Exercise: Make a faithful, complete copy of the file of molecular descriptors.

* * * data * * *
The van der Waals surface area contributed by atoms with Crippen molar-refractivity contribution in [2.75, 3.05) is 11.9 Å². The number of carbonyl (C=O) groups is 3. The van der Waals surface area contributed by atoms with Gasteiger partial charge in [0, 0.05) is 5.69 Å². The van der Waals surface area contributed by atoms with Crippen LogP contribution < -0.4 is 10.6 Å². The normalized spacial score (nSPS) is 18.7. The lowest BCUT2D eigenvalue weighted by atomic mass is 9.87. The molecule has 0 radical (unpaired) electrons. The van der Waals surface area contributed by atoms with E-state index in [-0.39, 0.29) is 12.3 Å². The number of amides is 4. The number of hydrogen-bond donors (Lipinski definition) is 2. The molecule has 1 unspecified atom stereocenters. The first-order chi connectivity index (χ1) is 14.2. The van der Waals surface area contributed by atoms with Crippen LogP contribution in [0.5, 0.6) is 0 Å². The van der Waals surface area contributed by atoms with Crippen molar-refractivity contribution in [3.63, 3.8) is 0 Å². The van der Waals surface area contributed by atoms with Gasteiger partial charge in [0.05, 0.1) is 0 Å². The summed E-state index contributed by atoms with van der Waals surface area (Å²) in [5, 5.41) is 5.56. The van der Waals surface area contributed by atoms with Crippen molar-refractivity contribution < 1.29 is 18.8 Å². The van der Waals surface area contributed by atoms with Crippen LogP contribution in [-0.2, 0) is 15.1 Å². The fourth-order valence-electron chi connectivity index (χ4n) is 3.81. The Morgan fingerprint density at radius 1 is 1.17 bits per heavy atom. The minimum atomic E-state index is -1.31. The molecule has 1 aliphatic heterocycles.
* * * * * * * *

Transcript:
The van der Waals surface area contributed by atoms with Crippen molar-refractivity contribution in [2.75, 3.05) is 11.9 Å². The number of carbonyl (C=O) groups is 3. The van der Waals surface area contributed by atoms with Gasteiger partial charge in [0, 0.05) is 5.69 Å². The van der Waals surface area contributed by atoms with Crippen LogP contribution < -0.4 is 10.6 Å². The normalized spacial score (nSPS) is 18.7. The lowest BCUT2D eigenvalue weighted by atomic mass is 9.87. The molecule has 0 radical (unpaired) electrons. The van der Waals surface area contributed by atoms with E-state index in [-0.39, 0.29) is 12.3 Å². The number of amides is 4. The number of hydrogen-bond donors (Lipinski definition) is 2. The molecule has 1 unspecified atom stereocenters. The first-order chi connectivity index (χ1) is 14.2. The van der Waals surface area contributed by atoms with Crippen LogP contribution in [0.5, 0.6) is 0 Å². The van der Waals surface area contributed by atoms with Crippen molar-refractivity contribution in [3.63, 3.8) is 0 Å². The van der Waals surface area contributed by atoms with Gasteiger partial charge in [0.05, 0.1) is 0 Å². The summed E-state index contributed by atoms with van der Waals surface area (Å²) in [5, 5.41) is 5.56. The van der Waals surface area contributed by atoms with Crippen molar-refractivity contribution < 1.29 is 18.8 Å². The van der Waals surface area contributed by atoms with Crippen LogP contribution in [-0.2, 0) is 15.1 Å². The fourth-order valence-electron chi connectivity index (χ4n) is 3.81. The Morgan fingerprint density at radius 1 is 1.17 bits per heavy atom. The minimum atomic E-state index is -1.31. The molecule has 1 aliphatic heterocycles.